hCG Therapy, Low Testosterone, and Male Fertility
For men who suffer from low testosterone, hCG (human chorionic gonadotropin) may be recommended alone or in combination with testosterone to attempt to preserve fertility and prevent testicular atrophy.
hCG is a naturally occurring hormone. hCG is generally only produced by women during pregnancy, but it is an analog of luteinizing hormone (LH), which is produced in a man’s pituitary gland and plays a critical role in men by signaling the testes to produce testosterone.
While injectable testosterone is our preferred method of addressing low testosterone, not everyone is a candidate
For men who already suffer from infertility, hCG is sometimes used in an attempt to restore fertility.
Causes of Infertility in Men
Male infertility has a variety of potential causes, including:
- Low testosterone
- Testosterone Replacement Therapy
- An imbalance of other hormones
- Sexually transmitted diseases
- Erectile dysfunction
- Psychological issues
- Alcohol or drug use, abuse, or dependency
- Genetic abnormalities like Klinefelter syndrome
- Injury to the genitals
- Undescended testicles
hCG is only one possible treatment for infertility. It is not guaranteed to work in all cases. For example, it cannot help men who may have fertility issues due to erectile dysfunction or opioid dependence.
In fact, depending on the cause of your infertility, hCG may have no effect at all.
hCG May Preserve Fertility and Prevent Testicular Atrophy
There are two potential side effects of Testosterone Replacement Therapy that often concern men:
- Testicular atrophy
- Loss of fertility (often through a reduced sperm count)
Testosterone Replacement Therapy alone can decrease the brain’s hormonal stimulation of the testes, reducing fertility and causing the testes to atrophy.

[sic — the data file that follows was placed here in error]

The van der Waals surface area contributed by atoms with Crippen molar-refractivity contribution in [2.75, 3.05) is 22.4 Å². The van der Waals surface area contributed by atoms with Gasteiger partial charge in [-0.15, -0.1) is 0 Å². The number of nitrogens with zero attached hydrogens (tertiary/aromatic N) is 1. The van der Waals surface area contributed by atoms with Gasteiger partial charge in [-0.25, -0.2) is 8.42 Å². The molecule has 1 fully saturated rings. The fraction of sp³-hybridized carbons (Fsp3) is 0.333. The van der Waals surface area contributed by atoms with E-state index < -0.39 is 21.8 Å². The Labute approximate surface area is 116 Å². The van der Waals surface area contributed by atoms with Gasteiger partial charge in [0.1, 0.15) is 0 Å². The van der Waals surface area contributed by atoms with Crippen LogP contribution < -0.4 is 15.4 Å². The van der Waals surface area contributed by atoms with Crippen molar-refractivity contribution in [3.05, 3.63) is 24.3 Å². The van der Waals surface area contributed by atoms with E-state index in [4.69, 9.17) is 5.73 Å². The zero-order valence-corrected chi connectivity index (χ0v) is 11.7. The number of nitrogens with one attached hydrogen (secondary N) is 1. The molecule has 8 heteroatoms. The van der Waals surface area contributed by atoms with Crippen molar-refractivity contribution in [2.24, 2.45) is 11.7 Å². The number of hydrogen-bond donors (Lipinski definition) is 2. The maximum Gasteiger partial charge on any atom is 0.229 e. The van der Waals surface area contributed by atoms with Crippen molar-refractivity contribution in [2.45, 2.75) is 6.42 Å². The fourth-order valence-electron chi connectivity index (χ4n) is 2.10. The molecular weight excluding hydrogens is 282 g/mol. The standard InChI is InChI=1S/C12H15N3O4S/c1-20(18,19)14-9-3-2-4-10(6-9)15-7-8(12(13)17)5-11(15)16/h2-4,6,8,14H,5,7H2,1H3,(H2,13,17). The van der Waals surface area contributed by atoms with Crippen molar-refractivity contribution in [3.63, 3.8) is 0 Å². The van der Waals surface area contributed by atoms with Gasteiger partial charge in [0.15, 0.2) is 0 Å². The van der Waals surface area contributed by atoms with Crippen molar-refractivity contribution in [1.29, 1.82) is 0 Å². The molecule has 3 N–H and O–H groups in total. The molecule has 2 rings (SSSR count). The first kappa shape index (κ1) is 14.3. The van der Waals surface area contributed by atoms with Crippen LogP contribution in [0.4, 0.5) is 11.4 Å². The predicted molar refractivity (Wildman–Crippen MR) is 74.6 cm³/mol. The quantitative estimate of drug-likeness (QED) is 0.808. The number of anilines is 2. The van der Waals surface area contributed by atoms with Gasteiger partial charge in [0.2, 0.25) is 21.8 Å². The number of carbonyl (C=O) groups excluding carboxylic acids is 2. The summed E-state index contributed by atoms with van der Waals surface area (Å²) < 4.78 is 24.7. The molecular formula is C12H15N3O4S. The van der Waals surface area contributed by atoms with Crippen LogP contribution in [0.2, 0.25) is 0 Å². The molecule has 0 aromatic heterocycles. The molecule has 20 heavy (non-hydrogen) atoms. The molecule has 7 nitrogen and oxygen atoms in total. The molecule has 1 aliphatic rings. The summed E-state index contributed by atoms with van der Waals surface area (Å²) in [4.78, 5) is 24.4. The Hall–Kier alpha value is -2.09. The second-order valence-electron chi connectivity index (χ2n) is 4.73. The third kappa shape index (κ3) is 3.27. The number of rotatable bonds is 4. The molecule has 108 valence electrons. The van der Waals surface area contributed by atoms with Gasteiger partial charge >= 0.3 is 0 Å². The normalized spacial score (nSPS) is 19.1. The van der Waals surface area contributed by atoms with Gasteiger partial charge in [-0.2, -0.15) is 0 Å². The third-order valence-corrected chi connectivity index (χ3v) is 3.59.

Combining hCG with Testosterone Replacement Therapy can help to maintain testicular function and resist atrophy.
While fertility may be maintained through the exclusive use of hCG, your testosterone is not likely to reach optimal levels.
2 Methods of hCG Treatment: hCG Monotherapy or Combination Therapy
Maintaining fertility is often not a concern to many Testosterone Replacement Therapy candidates because men who are suffering from low testosterone have often reached an age where they have either:
- Had all the children they intend to have
- Have definitively chosen not to have children
Still, using only hCG for low testosterone is a possibility if you feel strongly that you want to maintain your fertility. This is known as hCG monotherapy.
Most patients on hCG monotherapy self-administer injections 3 times a week. It’s a rigorous schedule and not easy to maintain.
Much more common is combination therapy. This involves an injection of hCG combined with your normal testosterone injection, once a week. This can curtail testicular atrophy, and it may have a small protective effect on fertility.
The role of hCG and its effects on male fertility are serious matters to some patients, so we’ll discuss the issue in a bit more detail.
hCG May Preserve Fertility in Men — Sperm Count Can Return After Discontinuing TRT
Testosterone Replacement Therapy (TRT) can often decrease sperm count, which is the main reason that men who still plan on having children will hold off on testosterone-based therapy and opt for hCG monotherapy initially.
hCG (human chorionic gonadotropin) is one of many different infertility treatment options for men, but it tends to work best in men who suffer from secondary hypogonadism.